Did you also get a call from…

On the other end of the phone line, you were greeted with the charming tone of a foreign national who did his best to solve an “electronic problem” on your computer.

In our case, we are almost certain that the “expert” was of stereotypical Asian descent, as you can see for yourself in the clip below.

We received the call through the Viber app, the number is of course foreign, which is the first red flag. There are many such calls, so we usually ignore them. But this time, we were ready to test for ourselves how phone fraud works.

The start is expected. She introduced herself as a representative of the well-known company Microsoft. They notice suspicious activity on our system and warn us that we could be the target of a cyber attack at any time. According to her, the condition is so bad that any operation can lead to infection or attack. So he recorded their system, which appears to contain, at least according to her claims, insights into every Windows on the planet in real time. They have succeeded in a truly amazing technological feat.

The conversation continues in the same direction. Lots of warnings about what could happen if we don’t act. Their ultimate goal was to delete the “infected” files and install their unpatched files, either through remote access or through an infected link. A simple but very effective tactic, especially with individuals who are unaware of electronic traps.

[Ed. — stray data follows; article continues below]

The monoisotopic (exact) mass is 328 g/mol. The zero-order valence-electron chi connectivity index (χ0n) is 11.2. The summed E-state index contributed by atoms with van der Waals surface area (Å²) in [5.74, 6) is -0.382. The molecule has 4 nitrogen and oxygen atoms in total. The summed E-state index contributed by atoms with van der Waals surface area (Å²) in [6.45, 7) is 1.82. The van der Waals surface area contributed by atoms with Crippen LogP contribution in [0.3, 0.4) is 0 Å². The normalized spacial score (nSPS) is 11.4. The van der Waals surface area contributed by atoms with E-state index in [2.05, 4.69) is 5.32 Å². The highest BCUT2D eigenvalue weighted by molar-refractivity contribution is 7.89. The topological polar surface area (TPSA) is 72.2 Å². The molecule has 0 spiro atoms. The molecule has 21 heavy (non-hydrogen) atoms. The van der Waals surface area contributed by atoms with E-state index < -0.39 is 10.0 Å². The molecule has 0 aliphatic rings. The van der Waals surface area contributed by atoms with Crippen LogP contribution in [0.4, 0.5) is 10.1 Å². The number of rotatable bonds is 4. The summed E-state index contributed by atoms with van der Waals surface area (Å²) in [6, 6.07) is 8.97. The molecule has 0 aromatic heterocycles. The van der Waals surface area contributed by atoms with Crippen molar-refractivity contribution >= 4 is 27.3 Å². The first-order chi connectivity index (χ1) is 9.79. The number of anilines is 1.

It must be emphasized that the “consultant” was very kind and patient, despite our negativity. After making sure that our computer was turned on, she directed us to an experienced technologist. All this time, we’ve been hearing a lot of noise and background noise, far from what we’d expect from a giant like Microsoft. One would expect at least such a massive operation to use microphones to cancel out ambient noise. If you focus, you may discover other scams going on behind the scenes.

We were slowly losing patience. The specialist on the other end of the line guided us to the Command Prompt application, with which we can begin to solve the problem. You requested a Windows license code to verify the validity of your computer. This is where we ended the call because we simply lost interest and got to the point where the scammer started asking for personal information.

The lesson of the story is that anyone can be the target of telephone or online fraud. Pay attention to the warning signs and don’t fall for these tactics. Under no circumstances do you allow fraudsters to access your computer or personal information. However, the golden rule for these scams is to remember that the tech giants will never contact you about any computer problems.

Something similar happened to Miha Lavtar, director of the online agency Optiweb, who also made fun of her. You can watch the video at the link below.

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